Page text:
There is one statement that has been carelessly banded around on social media sites a great deal lately, which has caused a lot of controversy. We seem to have begun deciding who 'real women' are, using the "Real Women Have Curves" campaign. Apparently "real women aren't size zero", and my favourite, "real men like curves. Dogs like bones".
There is a huge sense of ignorance and a fundamental problem with this assertion. First of all, in order to say a woman is 'not real', we have to decifer what makes her 'unreal'. Do skinny women not have female sexual organs? Can skinny women not bear children? Are skinny women more masculine? Or do they lack gender altogether? What makes a skinny woman not 'womanly'?
It feels to me as though the "real women have curves" trend is a cheap way of lowering someone else's self-esteem in order to boost the self esteem of another. Which is arguably uncannily similar to the cowardly behaviour of playground bullies, which we were warned about at school.
Of course the media has a big role to play in this conflict. The air brushed models we see in Vogue and the painfully gaunt models on high fashion runways do nothing to help our body image or self-worth. It seems clear to me that 'the real women have curves' is the voice of hundreds of women backlashing against the pressure to be perfect. Of course I have no problem with reminding each other that we shouldn't replicate the women put in front of us by multimillion-dollar profiteering cosmetics and fashion companies to be deemed beautiful or perfect. But to attack each other instead is simply detrimental and frankly beyond the point.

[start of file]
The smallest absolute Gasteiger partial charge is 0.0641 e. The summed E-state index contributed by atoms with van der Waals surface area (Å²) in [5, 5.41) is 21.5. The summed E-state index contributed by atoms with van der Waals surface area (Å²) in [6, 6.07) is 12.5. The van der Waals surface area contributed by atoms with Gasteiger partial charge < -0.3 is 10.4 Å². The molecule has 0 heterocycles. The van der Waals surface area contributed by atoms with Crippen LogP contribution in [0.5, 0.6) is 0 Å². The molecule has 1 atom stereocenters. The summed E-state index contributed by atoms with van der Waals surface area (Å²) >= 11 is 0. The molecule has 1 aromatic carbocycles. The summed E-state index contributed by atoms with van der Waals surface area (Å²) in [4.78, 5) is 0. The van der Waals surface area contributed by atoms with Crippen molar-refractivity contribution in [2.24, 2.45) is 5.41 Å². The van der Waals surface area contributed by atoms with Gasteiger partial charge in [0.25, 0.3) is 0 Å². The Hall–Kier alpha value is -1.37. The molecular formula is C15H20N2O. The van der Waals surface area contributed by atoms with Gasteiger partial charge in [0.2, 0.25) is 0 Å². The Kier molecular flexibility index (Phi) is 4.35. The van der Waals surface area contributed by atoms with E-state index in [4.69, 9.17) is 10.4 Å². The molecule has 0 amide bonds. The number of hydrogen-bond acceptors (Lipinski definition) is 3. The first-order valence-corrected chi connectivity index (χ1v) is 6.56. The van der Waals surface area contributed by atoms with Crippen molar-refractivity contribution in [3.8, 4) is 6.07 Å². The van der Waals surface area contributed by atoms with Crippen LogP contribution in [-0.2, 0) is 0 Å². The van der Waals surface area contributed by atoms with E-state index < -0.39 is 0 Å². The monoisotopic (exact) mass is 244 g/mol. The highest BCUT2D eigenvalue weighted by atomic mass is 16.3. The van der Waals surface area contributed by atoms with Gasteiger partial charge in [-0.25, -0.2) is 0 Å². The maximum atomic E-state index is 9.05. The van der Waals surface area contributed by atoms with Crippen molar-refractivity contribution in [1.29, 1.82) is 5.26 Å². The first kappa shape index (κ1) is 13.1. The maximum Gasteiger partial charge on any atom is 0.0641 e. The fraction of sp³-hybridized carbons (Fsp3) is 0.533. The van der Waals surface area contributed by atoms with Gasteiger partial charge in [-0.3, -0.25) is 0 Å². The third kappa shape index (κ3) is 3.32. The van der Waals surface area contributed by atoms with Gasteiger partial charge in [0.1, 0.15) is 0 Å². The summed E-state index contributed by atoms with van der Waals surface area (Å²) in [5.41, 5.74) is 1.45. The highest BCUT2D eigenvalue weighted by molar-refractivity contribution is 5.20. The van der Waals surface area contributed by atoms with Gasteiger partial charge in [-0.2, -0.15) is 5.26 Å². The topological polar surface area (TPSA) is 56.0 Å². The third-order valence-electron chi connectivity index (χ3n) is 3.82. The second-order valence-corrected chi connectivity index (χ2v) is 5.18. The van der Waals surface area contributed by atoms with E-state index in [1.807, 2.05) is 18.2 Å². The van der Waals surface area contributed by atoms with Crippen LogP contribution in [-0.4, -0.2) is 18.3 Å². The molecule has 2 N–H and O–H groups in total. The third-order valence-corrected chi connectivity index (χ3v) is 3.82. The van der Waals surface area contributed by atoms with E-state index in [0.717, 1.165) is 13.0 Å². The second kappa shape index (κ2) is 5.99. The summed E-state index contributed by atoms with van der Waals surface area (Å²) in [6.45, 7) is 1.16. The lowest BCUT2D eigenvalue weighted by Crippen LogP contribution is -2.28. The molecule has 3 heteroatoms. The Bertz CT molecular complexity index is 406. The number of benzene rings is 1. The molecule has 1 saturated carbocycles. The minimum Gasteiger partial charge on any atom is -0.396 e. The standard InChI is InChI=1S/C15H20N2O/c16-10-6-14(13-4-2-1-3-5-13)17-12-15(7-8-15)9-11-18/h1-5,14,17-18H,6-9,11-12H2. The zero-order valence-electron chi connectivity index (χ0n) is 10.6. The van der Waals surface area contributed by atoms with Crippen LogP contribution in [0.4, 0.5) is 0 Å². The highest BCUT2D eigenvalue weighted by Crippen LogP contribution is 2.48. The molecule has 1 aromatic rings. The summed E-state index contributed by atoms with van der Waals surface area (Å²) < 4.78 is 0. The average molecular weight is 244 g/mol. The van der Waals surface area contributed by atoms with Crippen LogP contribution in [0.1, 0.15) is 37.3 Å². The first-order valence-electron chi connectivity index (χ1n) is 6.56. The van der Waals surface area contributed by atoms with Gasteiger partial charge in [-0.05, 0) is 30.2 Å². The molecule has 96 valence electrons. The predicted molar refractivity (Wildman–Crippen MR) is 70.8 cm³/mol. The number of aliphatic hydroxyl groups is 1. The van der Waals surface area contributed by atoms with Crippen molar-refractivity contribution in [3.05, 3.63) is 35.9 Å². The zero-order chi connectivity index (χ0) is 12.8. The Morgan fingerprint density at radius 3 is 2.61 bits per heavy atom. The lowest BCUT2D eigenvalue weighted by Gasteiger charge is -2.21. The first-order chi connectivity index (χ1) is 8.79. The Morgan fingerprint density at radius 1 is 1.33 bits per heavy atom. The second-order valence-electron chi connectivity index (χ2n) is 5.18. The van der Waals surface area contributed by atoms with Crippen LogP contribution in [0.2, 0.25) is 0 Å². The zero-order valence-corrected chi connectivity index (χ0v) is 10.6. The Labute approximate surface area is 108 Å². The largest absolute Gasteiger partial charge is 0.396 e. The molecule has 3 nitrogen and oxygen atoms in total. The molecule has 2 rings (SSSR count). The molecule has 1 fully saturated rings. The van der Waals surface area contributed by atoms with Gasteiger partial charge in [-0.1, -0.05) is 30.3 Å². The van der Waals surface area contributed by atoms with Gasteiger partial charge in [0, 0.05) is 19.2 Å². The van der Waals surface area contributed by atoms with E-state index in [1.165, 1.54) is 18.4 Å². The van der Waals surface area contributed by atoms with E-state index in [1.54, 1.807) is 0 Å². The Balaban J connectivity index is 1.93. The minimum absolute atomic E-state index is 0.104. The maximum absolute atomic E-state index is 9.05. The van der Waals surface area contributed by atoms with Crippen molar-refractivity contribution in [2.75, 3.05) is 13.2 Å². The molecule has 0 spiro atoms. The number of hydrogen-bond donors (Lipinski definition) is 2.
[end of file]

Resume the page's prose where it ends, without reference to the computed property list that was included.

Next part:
As quite a skinny woman myself, I have experienced a lot of unpleasant snide remarks, insults and nasty messages (most of which were from girls my own age in school). I found that insecurity and jealousy in particular seemed to be key drivers in those cases. They probably continue to drive the nasty remarks on social networking sites too.
The question is, when did we stop seeing the real beauty within ourselves and start judging our self-worth according to the number we see on the scales or by the comparison we see with the airbrushed model on the front of Elle? Why do we continue to hate ourselves and the curvier, taller, bustier, skinner woman next to us? Whether we have an athletic, pear shaped, hourglass, muscular or skinny figure, we should learn to accept ourselves and each other. Only acceptance can bring us happiness.